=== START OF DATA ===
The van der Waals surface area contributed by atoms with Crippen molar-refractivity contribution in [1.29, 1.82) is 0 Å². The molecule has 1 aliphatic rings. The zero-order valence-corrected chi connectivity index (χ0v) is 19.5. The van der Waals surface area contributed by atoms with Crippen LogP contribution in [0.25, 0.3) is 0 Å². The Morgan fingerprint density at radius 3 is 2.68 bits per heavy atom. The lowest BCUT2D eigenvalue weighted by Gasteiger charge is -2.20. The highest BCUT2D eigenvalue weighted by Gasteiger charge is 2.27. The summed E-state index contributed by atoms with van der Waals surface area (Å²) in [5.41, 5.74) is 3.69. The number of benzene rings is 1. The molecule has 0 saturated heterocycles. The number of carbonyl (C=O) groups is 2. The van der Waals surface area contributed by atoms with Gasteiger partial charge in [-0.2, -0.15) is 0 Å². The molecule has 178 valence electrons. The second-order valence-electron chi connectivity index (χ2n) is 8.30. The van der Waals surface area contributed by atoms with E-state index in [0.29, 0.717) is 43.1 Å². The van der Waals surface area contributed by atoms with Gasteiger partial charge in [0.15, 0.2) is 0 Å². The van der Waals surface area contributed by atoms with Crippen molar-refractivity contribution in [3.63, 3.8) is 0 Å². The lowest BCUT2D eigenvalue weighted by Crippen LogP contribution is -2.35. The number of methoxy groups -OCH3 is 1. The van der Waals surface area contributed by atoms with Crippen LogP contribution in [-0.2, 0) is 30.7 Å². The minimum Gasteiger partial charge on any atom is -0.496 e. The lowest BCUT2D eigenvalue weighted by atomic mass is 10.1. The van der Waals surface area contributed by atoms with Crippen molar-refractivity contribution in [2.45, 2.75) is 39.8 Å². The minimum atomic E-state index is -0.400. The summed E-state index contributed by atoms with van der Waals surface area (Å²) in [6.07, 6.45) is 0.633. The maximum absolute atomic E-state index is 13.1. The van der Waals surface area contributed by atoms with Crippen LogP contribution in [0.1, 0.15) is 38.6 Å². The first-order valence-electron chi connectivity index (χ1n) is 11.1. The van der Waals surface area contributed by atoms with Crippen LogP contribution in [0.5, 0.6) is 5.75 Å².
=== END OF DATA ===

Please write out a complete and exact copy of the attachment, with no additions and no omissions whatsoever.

The van der Waals surface area contributed by atoms with Crippen molar-refractivity contribution in [1.29, 1.82) is 0 Å². The molecule has 1 aliphatic rings. The zero-order valence-corrected chi connectivity index (χ0v) is 19.5. The van der Waals surface area contributed by atoms with Crippen LogP contribution in [0.25, 0.3) is 0 Å². The Morgan fingerprint density at radius 3 is 2.68 bits per heavy atom. The lowest BCUT2D eigenvalue weighted by Gasteiger charge is -2.20. The highest BCUT2D eigenvalue weighted by Gasteiger charge is 2.27. The summed E-state index contributed by atoms with van der Waals surface area (Å²) in [5.41, 5.74) is 3.69. The number of benzene rings is 1. The molecule has 0 saturated heterocycles. The number of carbonyl (C=O) groups is 2. The van der Waals surface area contributed by atoms with Gasteiger partial charge in [-0.2, -0.15) is 0 Å². The molecule has 178 valence electrons. The second-order valence-electron chi connectivity index (χ2n) is 8.30. The van der Waals surface area contributed by atoms with E-state index in [0.29, 0.717) is 43.1 Å². The van der Waals surface area contributed by atoms with Gasteiger partial charge in [0.15, 0.2) is 0 Å². The van der Waals surface area contributed by atoms with Crippen molar-refractivity contribution in [3.63, 3.8) is 0 Å². The lowest BCUT2D eigenvalue weighted by Crippen LogP contribution is -2.35. The number of methoxy groups -OCH3 is 1. The van der Waals surface area contributed by atoms with Crippen LogP contribution in [-0.2, 0) is 30.7 Å². The minimum Gasteiger partial charge on any atom is -0.496 e. The lowest BCUT2D eigenvalue weighted by atomic mass is 10.1. The van der Waals surface area contributed by atoms with Crippen molar-refractivity contribution in [2.45, 2.75) is 39.8 Å². The minimum atomic E-state index is -0.400. The summed E-state index contributed by atoms with van der Waals surface area (Å²) in [6.07, 6.45) is 0.633. The maximum absolute atomic E-state index is 13.1. The van der Waals surface area contributed by atoms with Crippen LogP contribution in [0.1, 0.15) is 38.6 Å². The first-order valence-electron chi connectivity index (χ1n) is 11.1. The van der Waals surface area contributed by atoms with Crippen LogP contribution in [0.5, 0.6) is 5.75 Å².